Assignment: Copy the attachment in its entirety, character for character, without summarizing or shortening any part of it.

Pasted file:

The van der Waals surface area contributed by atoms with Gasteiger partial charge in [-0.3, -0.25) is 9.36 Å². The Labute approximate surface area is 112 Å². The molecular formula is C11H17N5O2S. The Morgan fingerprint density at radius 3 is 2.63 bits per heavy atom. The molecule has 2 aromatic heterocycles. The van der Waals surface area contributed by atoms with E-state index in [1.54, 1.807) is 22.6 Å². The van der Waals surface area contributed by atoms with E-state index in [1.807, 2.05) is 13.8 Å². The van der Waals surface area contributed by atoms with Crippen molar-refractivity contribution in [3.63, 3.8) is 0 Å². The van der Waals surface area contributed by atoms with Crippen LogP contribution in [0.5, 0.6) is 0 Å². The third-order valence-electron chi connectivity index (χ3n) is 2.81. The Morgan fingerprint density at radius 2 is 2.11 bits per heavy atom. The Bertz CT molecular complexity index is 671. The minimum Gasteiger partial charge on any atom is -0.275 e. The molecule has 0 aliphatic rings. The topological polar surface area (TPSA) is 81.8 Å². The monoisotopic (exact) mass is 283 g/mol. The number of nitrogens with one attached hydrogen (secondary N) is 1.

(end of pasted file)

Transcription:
The van der Waals surface area contributed by atoms with Gasteiger partial charge in [-0.3, -0.25) is 9.36 Å². The Labute approximate surface area is 112 Å². The molecular formula is C11H17N5O2S. The Morgan fingerprint density at radius 3 is 2.63 bits per heavy atom. The molecule has 2 aromatic heterocycles. The van der Waals surface area contributed by atoms with E-state index in [1.54, 1.807) is 22.6 Å². The van der Waals surface area contributed by atoms with E-state index in [1.807, 2.05) is 13.8 Å². The van der Waals surface area contributed by atoms with Crippen molar-refractivity contribution in [3.63, 3.8) is 0 Å². The van der Waals surface area contributed by atoms with Crippen LogP contribution in [0.5, 0.6) is 0 Å². The third-order valence-electron chi connectivity index (χ3n) is 2.81. The Morgan fingerprint density at radius 2 is 2.11 bits per heavy atom. The Bertz CT molecular complexity index is 671. The minimum Gasteiger partial charge on any atom is -0.275 e. The molecule has 0 aliphatic rings. The topological polar surface area (TPSA) is 81.8 Å². The monoisotopic (exact) mass is 283 g/mol. The number of nitrogens with one attached hydrogen (secondary N) is 1.